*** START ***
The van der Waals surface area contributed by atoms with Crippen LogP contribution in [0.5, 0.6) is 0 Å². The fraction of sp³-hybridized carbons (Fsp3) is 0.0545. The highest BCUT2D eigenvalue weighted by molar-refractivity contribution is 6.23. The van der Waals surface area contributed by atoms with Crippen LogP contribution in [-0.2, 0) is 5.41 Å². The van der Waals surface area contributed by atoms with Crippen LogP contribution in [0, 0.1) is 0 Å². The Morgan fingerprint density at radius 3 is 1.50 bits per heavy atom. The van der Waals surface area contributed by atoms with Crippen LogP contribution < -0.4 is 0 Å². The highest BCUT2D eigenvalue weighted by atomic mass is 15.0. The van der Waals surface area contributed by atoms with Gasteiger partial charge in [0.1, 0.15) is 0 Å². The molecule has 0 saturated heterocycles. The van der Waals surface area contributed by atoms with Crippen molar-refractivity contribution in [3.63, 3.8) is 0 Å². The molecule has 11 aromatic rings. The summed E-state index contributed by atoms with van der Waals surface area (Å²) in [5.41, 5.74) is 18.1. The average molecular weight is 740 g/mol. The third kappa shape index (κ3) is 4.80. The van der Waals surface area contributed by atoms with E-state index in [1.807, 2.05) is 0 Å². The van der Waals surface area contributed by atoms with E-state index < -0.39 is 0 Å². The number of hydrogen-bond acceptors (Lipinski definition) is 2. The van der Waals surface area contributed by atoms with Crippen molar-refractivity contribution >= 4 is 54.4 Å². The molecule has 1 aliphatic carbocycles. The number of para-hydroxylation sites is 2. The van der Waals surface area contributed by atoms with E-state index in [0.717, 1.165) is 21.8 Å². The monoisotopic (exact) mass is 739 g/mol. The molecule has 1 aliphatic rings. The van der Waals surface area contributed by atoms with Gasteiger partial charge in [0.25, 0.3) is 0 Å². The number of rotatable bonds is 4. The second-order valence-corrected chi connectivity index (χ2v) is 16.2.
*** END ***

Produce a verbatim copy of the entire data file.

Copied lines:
The van der Waals surface area contributed by atoms with Crippen LogP contribution in [0.5, 0.6) is 0 Å². The fraction of sp³-hybridized carbons (Fsp3) is 0.0545. The highest BCUT2D eigenvalue weighted by molar-refractivity contribution is 6.23. The van der Waals surface area contributed by atoms with Crippen LogP contribution in [-0.2, 0) is 5.41 Å². The van der Waals surface area contributed by atoms with Crippen LogP contribution in [0, 0.1) is 0 Å². The Morgan fingerprint density at radius 3 is 1.50 bits per heavy atom. The van der Waals surface area contributed by atoms with Crippen LogP contribution < -0.4 is 0 Å². The highest BCUT2D eigenvalue weighted by atomic mass is 15.0. The van der Waals surface area contributed by atoms with Gasteiger partial charge in [0.1, 0.15) is 0 Å². The molecule has 0 saturated heterocycles. The van der Waals surface area contributed by atoms with Crippen molar-refractivity contribution in [3.63, 3.8) is 0 Å². The molecule has 11 aromatic rings. The summed E-state index contributed by atoms with van der Waals surface area (Å²) in [5.41, 5.74) is 18.1. The average molecular weight is 740 g/mol. The third kappa shape index (κ3) is 4.80. The van der Waals surface area contributed by atoms with E-state index in [1.807, 2.05) is 0 Å². The van der Waals surface area contributed by atoms with E-state index < -0.39 is 0 Å². The number of hydrogen-bond acceptors (Lipinski definition) is 2. The van der Waals surface area contributed by atoms with Crippen molar-refractivity contribution >= 4 is 54.4 Å². The molecule has 1 aliphatic carbocycles. The number of para-hydroxylation sites is 2. The van der Waals surface area contributed by atoms with E-state index in [0.717, 1.165) is 21.8 Å². The monoisotopic (exact) mass is 739 g/mol. The molecule has 1 aliphatic rings. The van der Waals surface area contributed by atoms with Gasteiger partial charge in [0.25, 0.3) is 0 Å². The number of rotatable bonds is 4. The second-order valence-corrected chi connectivity index (χ2v) is 16.2.